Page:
Climate change could force a billion people from their homes by 2050, potentially triggering major health crises around the world, according to a new study.
The Lancet's annual Countdown report calls on governments to act quickly to fight pollution and other factors that have exacerbated climate change, leading to public health issues.
"We are only just beginning to feel the impacts of climate change," said Professor Hugh Montgomery, co-chair of the Lancet Countdown, in an interview with the Independent. "Any small amount of resilience we may take for granted today will be stretched to breaking point sooner than we may imagine.
The report found that "migration driven by climate change has potentially severe impacts on mental and physical health, both directly and by disrupting essential health and social services."
The research also found that more humans are being exposed to extreme heatwaves and air pollution and are more commonly at risk for mosquito-borne illnesses than in past decades, due to climate change.
More than one hundred million adults over the age of 65 have been exposed to dangerously hot conditions since the turn of the 21st century, while 71 percent of cities tracked by the World Health Organization have dangerous levels of air pollution.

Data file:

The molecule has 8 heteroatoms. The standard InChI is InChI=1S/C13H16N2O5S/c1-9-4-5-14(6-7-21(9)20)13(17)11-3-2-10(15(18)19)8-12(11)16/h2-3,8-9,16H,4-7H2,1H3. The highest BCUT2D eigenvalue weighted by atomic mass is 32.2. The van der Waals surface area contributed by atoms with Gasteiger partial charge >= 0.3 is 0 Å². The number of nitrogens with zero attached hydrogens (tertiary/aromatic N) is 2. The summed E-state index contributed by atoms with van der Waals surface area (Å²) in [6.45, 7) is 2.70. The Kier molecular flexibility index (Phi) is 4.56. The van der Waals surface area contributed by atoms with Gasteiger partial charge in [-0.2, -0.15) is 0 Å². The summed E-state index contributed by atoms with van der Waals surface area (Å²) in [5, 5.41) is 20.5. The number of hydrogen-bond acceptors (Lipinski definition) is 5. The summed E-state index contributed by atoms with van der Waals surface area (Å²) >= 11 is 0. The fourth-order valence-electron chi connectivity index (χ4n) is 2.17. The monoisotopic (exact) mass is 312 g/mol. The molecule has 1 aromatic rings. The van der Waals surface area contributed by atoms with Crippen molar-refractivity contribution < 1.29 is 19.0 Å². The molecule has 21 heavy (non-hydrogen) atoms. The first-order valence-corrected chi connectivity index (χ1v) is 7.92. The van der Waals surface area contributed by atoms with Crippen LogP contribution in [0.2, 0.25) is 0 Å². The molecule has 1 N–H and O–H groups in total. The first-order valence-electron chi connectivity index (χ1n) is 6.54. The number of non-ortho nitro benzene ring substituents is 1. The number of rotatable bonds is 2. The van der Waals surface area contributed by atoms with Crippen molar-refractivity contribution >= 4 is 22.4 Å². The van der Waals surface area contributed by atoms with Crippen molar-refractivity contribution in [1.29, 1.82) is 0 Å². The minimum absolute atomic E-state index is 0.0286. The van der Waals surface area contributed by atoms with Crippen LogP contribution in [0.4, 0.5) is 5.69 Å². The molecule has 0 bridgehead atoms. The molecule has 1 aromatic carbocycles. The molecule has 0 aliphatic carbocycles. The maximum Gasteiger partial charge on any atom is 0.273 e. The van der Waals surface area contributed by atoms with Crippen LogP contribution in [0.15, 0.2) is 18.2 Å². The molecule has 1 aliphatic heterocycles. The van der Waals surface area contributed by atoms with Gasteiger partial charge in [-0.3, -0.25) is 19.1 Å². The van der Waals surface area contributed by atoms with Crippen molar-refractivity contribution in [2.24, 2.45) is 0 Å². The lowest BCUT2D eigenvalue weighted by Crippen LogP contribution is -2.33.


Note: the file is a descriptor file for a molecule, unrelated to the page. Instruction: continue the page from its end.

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Dengue fever has become nearly 10 percent more prevalent around the world since 1950, due to warm conditions that allow mosquitoes to thrive for much of the year.
Already, says the report, at least 4400 people have been forced to migrate with climate change being the sole reason for fleeing their homes.
Refugees who have already been forced from their homes due to climate change include 1200 residents of the Carteret Islands in Papua New Guinea who fled because of rising sea levels, 3500 Alaskans who escaped coastal erosion due to melting ice, and at least 25 people who left southern Louisiana, also because of a disintegrating coastline.
The study also notes that the impacts of global warming, including drought and other conditions that can negatively affect agriculture and people's livelihoods, can set in motion a chain of events that make regions ripe for violent conflicts.
"For example, in Syria," the study reads, "many attribute the initial and continued conflict to the rural to urban migration that resulted from a climate change-induced drought."
While the issues leading to wars are complex, the Lancet continues, "climate change, as a threat multiplier and an accelerant of instability, is often thought of as important in exacerbating the likelihood of conflict."